Tuesday, June 22, 2010

Oyata's “Milking” Punch

  When I first began my study in Taika's art, I already had 7 yrs. Experience, and a Yudansha ranking in Shito-Ryu. After 9 months (or so) of studying with Taika, I abandoned almost all of that previous training. I felt that I had wasted my time with it, and (needed) to get rid of the habits acquired during that study. This wasn't a (necessarily) easy thing to do, the longer that habits are repeated, the more ingrained they become. Even after all this time, I can still feel the tendency to want to do (some of) those habits.

  When I work with the students that I have now, I can see them (struggling) to modify their own habitual behaviors. One of the more common one's (that they have to learn), is with Oyata's milking punch.

  Now, to be fair, they have a lot of (minor) changes that they are being asked to modify (included with this action/technique) from the manner which they have been punching up till now. Oyata doesn't teach to pull-back the punching hand (to the side/waist) to begin with (that seems to mess with a lot of student's, LOL). We begin with it, at the (front) waist (basically, positioned to the front of the hip bones), and not, to the side.

  Like many (system's), we don't rotate the shoulder (when completing the punch), and we don't rotate the hips (beyond their respective shoulder). Just prior to the fist reaching it's target (and if necessary), it will rotate until it reaches a 45º angle. As it makes contact, it then milk's forward, and down (in a manner similar to milking a cow,....uh, if you can relate to that, LOL). The motion is also identical to the one made (by the hand) when one is swinging a suburito (heavy, wooden sword), which is why we include this practice in our curriculum.

  What's usually the most difficult (for the student to remember/do), is to keep the finger's (of the punching hand) loose (one should be able to easily slide a finger within the rolled finger's of the punching hand). To the beginning student, this has the appearance of weakness (in the punch itself). More often, it only serve's to illustrate the weakness in the user's original manner of punching.

  If you read (and observe) about how (the majority) of systems teach how a punch is (supposed to be) made. They explain to roll the finger's (tightly), then wrap the thumb around them (to hold them even tighter). That would seem, all “well and good”, but the most common problem (then) becomes, that the back of the wrist, is bent upward/backward. (then, LOL) as one pushes (the now clenched) fist forward, the “pinky” (finger) will feel weak. To compensate, it is very common for student's to lean/rotate(?) the hand (towards the forefinger), to make the pinky, feel tight (also).

 The problem now (LOL), is that the (2) fore knuckles (used for striking with), are out of line with the forearm (bone's) which creates a weakness in the wrist. as one (once again, LOL) rotates the bone's of the first 2 knuckle's, back in-line with the forearm bone's, the pinky (once again) feel's weak, from the fist loosening to align the knuckles with the forearm bones, LOL (and so it goes round and round).

  The first consideration (or concern, IMO) asked, should be what are we striking with? ...(answer) “The first two knuckles”. To ensure that they are solid (for making an impact), they should be in-line with the bone's of the forearm (both laterally, and vertically) the wrist would (obviously) be straight in order to complete this requirement. The finger's, should be “out of the way” of the striking knuckles, ie.-the impact points, are the knuckles (so they require a clear path to the target).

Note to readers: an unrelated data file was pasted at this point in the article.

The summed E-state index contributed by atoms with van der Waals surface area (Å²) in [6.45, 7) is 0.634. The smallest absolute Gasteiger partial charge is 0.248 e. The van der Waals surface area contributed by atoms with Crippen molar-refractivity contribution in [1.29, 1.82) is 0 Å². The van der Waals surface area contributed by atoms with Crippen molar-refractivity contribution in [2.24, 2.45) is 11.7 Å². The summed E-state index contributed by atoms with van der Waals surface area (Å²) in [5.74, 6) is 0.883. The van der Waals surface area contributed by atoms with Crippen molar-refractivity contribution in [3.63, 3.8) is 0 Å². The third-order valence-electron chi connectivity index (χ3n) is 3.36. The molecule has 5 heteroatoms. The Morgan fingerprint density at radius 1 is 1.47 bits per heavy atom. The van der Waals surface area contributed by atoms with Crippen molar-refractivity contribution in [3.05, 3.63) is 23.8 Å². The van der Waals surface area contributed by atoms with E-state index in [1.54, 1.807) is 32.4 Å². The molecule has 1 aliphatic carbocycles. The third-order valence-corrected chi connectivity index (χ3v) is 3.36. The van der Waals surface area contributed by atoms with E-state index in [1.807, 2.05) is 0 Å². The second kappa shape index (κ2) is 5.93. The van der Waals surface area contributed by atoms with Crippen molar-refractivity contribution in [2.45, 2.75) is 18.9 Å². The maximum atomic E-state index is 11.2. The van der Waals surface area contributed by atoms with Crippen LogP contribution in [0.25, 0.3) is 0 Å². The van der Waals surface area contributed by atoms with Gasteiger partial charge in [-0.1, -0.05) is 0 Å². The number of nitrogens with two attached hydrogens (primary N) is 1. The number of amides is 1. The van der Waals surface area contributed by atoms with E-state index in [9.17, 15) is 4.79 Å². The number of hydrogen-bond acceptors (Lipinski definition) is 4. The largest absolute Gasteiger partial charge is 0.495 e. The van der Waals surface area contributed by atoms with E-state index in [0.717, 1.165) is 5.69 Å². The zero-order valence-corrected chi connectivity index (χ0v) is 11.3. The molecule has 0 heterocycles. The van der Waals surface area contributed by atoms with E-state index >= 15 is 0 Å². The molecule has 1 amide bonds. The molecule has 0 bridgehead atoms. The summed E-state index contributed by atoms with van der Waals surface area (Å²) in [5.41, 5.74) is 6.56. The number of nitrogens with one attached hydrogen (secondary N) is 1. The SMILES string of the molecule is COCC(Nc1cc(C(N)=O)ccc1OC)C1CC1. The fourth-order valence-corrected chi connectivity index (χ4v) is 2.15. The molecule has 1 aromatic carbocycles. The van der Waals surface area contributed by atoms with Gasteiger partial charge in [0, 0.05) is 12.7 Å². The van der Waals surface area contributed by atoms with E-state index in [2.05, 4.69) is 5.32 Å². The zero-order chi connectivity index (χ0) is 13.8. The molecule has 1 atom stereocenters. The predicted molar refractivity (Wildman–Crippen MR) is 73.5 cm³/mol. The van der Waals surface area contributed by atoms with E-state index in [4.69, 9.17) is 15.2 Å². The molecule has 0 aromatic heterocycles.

THAT, is all that is “REQUIRED” to accomplish a strike (using the 1st 2 knuckles of the hand as the impact point(s).
Nowhere, is it mandated that the (other) finger's be rolled-up, or compressed (in any manner) for an effective strike to be made with the first 2 knuckle's of one's hand. In fact Taika teaches to NOT have the remaining finger's tight (at all). 
  (On a side-note, Taika used to talk about kara-te. He stated that (American) people interpreted it as “empty-hand”. He said this was wrong (many weapons are taught in Te). “kara” means (also) “open”. This has philosophical, as well as tactical meanings. RyuTe teaches that the open hand is stronger, and faster (than the closed hand). The open hand is also one which “offers”, as opposed to the empty one, that is begging.)

  Once one has (actually) made an impact with (the first 2 knuckles of) the hand, RyuTe teaches to (then) milk the impacting knuckles (the motion again, is identical to that made by the hand, when swinging the suburito, which could be interpreted as being side-ways, and towards the pinky). I've heard this explained in several ways (as to effectiveness, or even purpose).

  The simplest way that I've found (for describing to student's), is to relate it to performing a tuite technique, and changing directions half-way through the technique. If one is unfamiliar with this, then the explanation (obviously) would make little sense. 
  Similarly, If the body see's an imminent impact (regardless of what type) coming at it. The body will (naturally enough) brace (for that impact). “if”, for what-ever reason, that impact is different (than what was expected) the reaction to it, is commonly greater (in the body's effort to to dissipate the effects).

  This (too) is a common reaction. If you have ever grabbed something, and presumed it to be “cool”, then realized that it was “hot”, your reaction was usually (far beyond) what the reaction would have been if you (before hand) thought it was only “warm”. By tricking the body's presumed/perceived input, one can capitalize on those (often exaggerated) reactionary responses.


Man of the West said...

Glad you wrote this one. I think I'll be putting a link to it in my sidebar.

Alejandro said...

Interesting post. Some pics would be very, very helpful too!